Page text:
Tuesday, March 27, 2012

Where’s The Outrage? Employer Drug Testing & Personal Privacy

Recently, much furor was stirred as word spread that companies were asking to see the Facebook pages of job applicants, going so far as to ask for their Facebook passwords. PC World, in an article titled “Privacy is a Sci-Fi Fantasy, ” states that “The assault on personal privacy has ramped up significantly in the past few years. From warrantless GPS tracking to ISP packet inspection, it seems that everyone wants to get in on the booming business of clandestine snooping -- even blatant prying, if you consider reports of employers demanding Facebook passwords prior to making hiring decisions...What happened? Did the rules change? What is it about digital information that's convinced some people this is OK? Maybe the right to privacy we were told so much about has simply become old-fashioned, a barrier to progress.”

This problem with employers asking for personal information goes farther back than Facebook or the proliferation of personal information being stored digitally. I put the blame squarely on the decades-long practice of companies drug testing employees, looking for illegal substance use.

Even when the job market was good, people would allow companies to drug test them for illegal substances. Whether or not the applicant had marijuana (or any other illegal drug)  in their system had no bearing on the job for which they were being hired. Many companies used the excuse that if a person used illegal drugs, they would be more likely to steal from the company, or have a higher absence rate, or have behavioral problems. Sadly, I’ve worked with many people who were secret (and not so secret)  alcoholics who were more damaging to the company than those that I knew who smoked an occasional joint. As alcohol isn’t illegal, the company couldn’t get away with testing for that.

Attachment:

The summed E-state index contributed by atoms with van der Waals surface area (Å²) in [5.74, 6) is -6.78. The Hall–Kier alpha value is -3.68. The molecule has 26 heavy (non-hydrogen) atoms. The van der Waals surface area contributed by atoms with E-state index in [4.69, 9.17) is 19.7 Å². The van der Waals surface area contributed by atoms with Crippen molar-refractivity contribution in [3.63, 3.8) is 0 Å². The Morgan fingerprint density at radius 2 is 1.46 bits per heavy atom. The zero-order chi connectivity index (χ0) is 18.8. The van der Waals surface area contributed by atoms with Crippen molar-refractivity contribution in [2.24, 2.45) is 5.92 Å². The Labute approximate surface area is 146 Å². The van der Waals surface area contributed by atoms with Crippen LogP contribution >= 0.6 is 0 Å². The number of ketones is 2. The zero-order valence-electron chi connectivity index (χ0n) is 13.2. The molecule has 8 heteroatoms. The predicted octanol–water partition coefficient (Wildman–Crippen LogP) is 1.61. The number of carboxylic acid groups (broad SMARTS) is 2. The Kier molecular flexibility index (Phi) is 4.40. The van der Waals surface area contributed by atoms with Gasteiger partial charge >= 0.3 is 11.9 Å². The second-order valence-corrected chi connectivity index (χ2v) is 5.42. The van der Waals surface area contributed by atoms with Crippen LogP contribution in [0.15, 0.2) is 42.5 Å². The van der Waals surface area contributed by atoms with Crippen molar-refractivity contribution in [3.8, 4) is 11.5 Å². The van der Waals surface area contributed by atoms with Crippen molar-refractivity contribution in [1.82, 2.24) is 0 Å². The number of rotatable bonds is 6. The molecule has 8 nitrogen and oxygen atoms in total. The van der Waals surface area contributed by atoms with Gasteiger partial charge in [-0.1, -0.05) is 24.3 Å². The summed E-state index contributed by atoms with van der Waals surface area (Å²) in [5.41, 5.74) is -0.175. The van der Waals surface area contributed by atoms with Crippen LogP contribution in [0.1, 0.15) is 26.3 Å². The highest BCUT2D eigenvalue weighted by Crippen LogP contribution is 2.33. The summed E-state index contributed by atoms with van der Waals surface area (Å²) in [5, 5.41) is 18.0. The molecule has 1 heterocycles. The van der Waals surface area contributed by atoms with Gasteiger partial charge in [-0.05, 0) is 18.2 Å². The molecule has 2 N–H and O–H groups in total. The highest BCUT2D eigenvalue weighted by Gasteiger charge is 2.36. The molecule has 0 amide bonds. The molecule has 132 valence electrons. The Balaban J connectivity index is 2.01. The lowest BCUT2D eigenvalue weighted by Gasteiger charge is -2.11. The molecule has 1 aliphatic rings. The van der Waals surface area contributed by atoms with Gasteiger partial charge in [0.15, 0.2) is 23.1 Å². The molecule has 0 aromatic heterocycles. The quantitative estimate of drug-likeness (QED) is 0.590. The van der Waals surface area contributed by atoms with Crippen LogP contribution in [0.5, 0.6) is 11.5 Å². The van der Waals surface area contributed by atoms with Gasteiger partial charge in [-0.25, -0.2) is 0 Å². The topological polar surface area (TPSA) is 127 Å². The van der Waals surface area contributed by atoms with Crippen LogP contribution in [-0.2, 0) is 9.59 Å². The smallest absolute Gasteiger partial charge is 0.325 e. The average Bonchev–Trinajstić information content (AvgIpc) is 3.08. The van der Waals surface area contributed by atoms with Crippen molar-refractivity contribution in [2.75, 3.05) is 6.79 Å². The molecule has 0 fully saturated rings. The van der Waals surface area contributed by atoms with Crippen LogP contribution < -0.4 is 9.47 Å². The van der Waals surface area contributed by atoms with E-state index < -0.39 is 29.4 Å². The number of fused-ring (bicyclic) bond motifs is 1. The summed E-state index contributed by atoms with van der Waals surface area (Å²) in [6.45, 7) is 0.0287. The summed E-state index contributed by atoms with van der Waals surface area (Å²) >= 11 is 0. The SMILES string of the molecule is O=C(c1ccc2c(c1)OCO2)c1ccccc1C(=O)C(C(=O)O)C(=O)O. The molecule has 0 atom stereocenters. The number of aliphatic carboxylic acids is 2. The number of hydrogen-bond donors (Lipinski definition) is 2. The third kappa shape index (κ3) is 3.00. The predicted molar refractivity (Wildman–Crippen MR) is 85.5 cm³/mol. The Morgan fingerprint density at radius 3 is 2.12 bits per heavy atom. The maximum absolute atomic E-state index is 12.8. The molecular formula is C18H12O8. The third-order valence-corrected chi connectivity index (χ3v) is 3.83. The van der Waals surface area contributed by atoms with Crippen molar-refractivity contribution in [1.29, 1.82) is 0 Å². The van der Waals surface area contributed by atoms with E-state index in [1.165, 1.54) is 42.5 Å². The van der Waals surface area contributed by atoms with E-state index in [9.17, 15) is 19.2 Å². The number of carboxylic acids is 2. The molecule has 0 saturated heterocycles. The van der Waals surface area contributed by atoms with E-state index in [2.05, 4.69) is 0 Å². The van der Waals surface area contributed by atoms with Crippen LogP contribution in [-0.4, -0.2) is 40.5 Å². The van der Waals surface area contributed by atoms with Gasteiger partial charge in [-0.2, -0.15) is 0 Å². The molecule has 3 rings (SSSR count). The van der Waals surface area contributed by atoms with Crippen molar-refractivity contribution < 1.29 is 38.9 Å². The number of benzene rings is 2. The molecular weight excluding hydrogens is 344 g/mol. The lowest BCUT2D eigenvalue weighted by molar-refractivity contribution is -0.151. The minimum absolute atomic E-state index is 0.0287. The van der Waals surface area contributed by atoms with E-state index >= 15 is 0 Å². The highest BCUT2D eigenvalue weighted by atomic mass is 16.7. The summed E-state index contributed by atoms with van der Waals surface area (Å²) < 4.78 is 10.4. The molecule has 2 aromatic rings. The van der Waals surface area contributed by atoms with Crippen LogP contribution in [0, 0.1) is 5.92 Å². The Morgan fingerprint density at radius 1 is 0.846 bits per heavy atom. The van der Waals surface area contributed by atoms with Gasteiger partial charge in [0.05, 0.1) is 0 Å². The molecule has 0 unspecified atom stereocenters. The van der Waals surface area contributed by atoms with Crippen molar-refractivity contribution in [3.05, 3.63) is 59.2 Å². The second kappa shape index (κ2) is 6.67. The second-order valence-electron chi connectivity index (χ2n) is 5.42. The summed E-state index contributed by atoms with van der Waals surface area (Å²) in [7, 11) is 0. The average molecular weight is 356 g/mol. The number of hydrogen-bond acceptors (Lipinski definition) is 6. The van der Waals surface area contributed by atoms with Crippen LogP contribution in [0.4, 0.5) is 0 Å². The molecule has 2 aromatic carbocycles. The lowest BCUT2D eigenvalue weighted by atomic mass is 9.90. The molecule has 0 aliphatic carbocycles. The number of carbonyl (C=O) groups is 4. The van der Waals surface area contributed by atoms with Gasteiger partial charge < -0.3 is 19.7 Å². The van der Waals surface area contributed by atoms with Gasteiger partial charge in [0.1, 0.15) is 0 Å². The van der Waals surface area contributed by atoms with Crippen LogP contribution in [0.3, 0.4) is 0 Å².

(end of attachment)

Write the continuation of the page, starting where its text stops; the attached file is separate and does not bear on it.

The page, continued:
Still, if a person is told that as a condition of employment is they have to be drug tested - either using the urine sample method or the hair follicle method - most submit to the test without objection. Now, isn’t taking a sample of your hair or your urine – you know, parts of your body or a byproduct of your body – a more horrific invasion of personal privacy? Yet, in 2012, drug testing as a condition for employment is still very legal and very much in practice…but many are more worried about someone looking at the Facebook page, where people willingly post the details of their personal lives.

I’m of the opinion that a prospective employer – or your current employer – has no right to drug test you, much less ask for access to your Facebook page, especially those areas that a Facebook user has designated as private. But companies get away with demanding the information because people have been willing to surrender to worse in order to get a job. It goes without saying that a person shouldn’t be handing out their Facebook password – or ANY password – to anybody, period. If we need a law to mandate that companies can’t ask for that kind of digital information, then let’s go a step further and extend a job applicant’s – or an employee’s right – not to be drug tested unless there is a specific job related need for doing so. (For example, a school bus driver should likely be drug tested, while someone working a clerical job in an office may not have need to be tested.) While I don’t have any illegal substances in my system – and never did in all my years of working and beyond – I still believe that drug testing is a major invasion of privacy. Oddly,  there’s been no outrage about that over all these years. Maybe there should be.

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